Overrated/Underrated: Snubbing the lovely ‘Beale Street,’ and Marie Kondo points to bigger issues than books


‘If Beale Street Could Talk’: With room for 10 films in Oscar’s best picture category, it’s hard to figure out why this lush, delicately drawn film was left out. Based on a story by James Baldwin and beautifully directed by Barry Jenkins, whose “Moonlight” won for best picture two years ago and also earned a screenplay nomination here, the film hinges on an intimately drawn, star-crossed love story that leaves a lingering impression while also levying a share of culpability toward forces that still thrive here on Earth.

For the record:

10:05 a.m. Jan. 29, 2019An earlier version of this story identified drummer Yussef Dayes as a keyboardist.

Swindle’s ‘No More Normal’: Also known as Cameron Palmer, this U.K. producer’s work straddles the world of London’s grime and jazz scenes and, not surprisingly, his new album pulls off the same boundary-defying trick. Featuring contributions from some rising star instrumentalists from the U.K. in drummer Yussef Dayes and saxophonist Nubya Garcia alongside singers and spoken-word artists such as Rider Shafique and Eva Lazarus, the album’s simmering mix of vintage funk and soul is steeped with the sonic landscape of London while, on tracks such as “Reach the Stars” and “Coming Home,” also sounding right at home in L.A.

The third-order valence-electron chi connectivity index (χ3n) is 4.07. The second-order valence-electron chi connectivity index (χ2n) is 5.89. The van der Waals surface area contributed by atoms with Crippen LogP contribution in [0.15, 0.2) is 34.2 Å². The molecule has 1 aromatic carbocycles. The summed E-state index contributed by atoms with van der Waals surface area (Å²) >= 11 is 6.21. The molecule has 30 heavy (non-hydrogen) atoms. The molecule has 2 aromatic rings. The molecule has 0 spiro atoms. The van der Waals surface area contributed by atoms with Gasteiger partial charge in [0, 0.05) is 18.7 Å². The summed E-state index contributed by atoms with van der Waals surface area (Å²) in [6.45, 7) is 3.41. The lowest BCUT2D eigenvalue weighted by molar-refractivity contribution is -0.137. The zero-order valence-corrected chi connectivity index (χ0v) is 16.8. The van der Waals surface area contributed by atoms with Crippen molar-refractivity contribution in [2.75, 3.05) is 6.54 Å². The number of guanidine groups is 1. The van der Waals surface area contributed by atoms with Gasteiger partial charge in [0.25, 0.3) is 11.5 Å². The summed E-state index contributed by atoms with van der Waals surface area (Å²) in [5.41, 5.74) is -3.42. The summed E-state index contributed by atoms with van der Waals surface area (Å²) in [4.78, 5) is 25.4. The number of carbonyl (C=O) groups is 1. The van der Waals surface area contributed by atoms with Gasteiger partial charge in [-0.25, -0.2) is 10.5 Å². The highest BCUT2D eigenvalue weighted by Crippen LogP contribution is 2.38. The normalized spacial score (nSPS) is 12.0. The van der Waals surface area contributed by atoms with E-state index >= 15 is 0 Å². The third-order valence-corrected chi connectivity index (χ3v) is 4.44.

Super Bowl-approved impairments: The cannabis company Acreage Holdings made the news this week when its attempt to buy ad time during the Super Bowl was apparently denied. While the idea invites easy images of a hackysack-centric pharma commercial, the spot was said to focus more on the drug’s medical benefits than its stereotypes, and the company is mainstream enough to have former Speaker of the House John Boehner on its board. But, given football has a preference for drugs that are either available in six packs or, um, help men throw a football through a tire, this industry may not yet be broad enough for prime time.

The Marie Kondo backlash: A bestselling author and host of the Netflix makeover show “Tidying Up,” Kondo sped through internet-borne cycle of love and outrage as her show appeared over the holidays. While much of the ire centered on a recommendation of having no more than 30 books (since recast toward having as many books as are important to you), the lesson in her philosophy is less about numbers than our culture’s bizarre tendency toward hoarding. The question isn’t whether what we have “sparks joy” or not, it’s what makes us all light up at the prospect buying more things in the first place?


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